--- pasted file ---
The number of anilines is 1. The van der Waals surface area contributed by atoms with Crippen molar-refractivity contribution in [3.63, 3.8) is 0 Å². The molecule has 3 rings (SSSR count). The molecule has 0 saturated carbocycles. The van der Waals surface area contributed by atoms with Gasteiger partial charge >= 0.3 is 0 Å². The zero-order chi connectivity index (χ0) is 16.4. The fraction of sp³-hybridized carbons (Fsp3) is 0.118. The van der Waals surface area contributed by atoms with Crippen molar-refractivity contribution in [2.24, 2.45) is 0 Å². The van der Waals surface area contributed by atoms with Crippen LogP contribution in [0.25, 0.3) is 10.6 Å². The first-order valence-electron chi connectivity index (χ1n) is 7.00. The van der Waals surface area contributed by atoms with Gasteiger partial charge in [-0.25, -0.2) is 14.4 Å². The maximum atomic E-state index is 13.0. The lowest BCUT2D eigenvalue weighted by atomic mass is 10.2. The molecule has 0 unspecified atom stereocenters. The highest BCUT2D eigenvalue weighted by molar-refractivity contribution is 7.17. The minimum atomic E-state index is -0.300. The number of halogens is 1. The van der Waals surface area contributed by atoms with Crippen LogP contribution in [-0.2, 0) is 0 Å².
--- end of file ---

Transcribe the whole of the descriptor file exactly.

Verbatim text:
The number of anilines is 1. The van der Waals surface area contributed by atoms with Crippen molar-refractivity contribution in [3.63, 3.8) is 0 Å². The molecule has 3 rings (SSSR count). The molecule has 0 saturated carbocycles. The van der Waals surface area contributed by atoms with Gasteiger partial charge >= 0.3 is 0 Å². The zero-order chi connectivity index (χ0) is 16.4. The fraction of sp³-hybridized carbons (Fsp3) is 0.118. The van der Waals surface area contributed by atoms with Crippen molar-refractivity contribution in [2.24, 2.45) is 0 Å². The van der Waals surface area contributed by atoms with Crippen LogP contribution in [0.25, 0.3) is 10.6 Å². The first-order valence-electron chi connectivity index (χ1n) is 7.00. The van der Waals surface area contributed by atoms with Gasteiger partial charge in [-0.25, -0.2) is 14.4 Å². The maximum atomic E-state index is 13.0. The lowest BCUT2D eigenvalue weighted by atomic mass is 10.2. The molecule has 0 unspecified atom stereocenters. The highest BCUT2D eigenvalue weighted by molar-refractivity contribution is 7.17. The minimum atomic E-state index is -0.300. The number of halogens is 1. The van der Waals surface area contributed by atoms with Crippen LogP contribution in [-0.2, 0) is 0 Å².